MSNBC was happy to show today that the percentage of Americans self-identifying as Republican has sunk to yet another new low: 20%. Given the behavior of what passes for a Republican party these days, I can’t say I’m disappointed myself.
But instead of just rubbing salt into the festering sore that passes for a Grand Ole Party, I thought I’d pause to consider the party that is growing the fastest:
“None of the Above.”
The Independent Party – or, more accurately, the crowd of individuals who check “independent” on their voter registration cards – is today the largest political bloc in the country. The fact that it doesn’t act or vote as a bloc is even more delicious.
This chart from Nate Silver from April sums up most of the displacement in modern terms. You note some interesting dips and rises in Independents in tandem with rises and dips in Republicans and Democrats.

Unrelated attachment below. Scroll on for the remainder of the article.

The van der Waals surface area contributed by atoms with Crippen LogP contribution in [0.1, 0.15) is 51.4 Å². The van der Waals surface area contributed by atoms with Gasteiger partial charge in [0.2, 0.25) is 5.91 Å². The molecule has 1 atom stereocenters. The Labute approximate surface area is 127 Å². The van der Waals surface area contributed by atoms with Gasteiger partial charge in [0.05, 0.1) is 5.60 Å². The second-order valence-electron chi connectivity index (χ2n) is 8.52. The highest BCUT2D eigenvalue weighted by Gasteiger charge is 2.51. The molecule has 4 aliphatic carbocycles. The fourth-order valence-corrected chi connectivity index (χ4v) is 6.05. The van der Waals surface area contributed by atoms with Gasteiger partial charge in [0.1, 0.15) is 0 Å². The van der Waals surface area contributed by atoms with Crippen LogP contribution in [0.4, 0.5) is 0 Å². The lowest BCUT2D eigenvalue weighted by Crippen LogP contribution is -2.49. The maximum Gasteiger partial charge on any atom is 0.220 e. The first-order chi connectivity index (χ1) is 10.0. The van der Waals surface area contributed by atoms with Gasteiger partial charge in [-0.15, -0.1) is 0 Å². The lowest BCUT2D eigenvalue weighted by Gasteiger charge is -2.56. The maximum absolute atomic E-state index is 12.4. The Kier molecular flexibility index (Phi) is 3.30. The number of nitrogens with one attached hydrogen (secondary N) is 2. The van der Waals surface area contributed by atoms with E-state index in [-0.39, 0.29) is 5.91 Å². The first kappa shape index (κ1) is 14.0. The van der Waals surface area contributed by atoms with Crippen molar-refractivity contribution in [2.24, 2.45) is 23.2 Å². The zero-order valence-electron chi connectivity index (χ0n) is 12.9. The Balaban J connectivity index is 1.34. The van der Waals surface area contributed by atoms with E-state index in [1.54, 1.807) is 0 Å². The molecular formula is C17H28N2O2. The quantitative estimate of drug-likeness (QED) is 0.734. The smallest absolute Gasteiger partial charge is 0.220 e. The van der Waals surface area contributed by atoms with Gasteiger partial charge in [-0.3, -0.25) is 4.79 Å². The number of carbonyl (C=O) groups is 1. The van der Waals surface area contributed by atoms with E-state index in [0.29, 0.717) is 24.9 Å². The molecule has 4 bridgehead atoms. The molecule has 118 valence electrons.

Pew Research has this combined-sources report tracing the party affiliation of Democrats, Republicans and Independents since FDR in 1939:
And finally, to discount any idea that the growth in the Independent “party” is simply a reflection of Republicans camping out, Chris Cillizza at the Washington Post notes:
Just 17 percent of independents expressed confidence in Republicans’ ability to make the right decision while 83 percent said they did not have that confidence.
So, while the second and third-ranked parties consume most of the oxygen in the public debate, the members of the Number One party watch their antics and decide which lesser party to hire temporarily to fill government offices.
Carry on, Democrats and Republicans. We’re listening.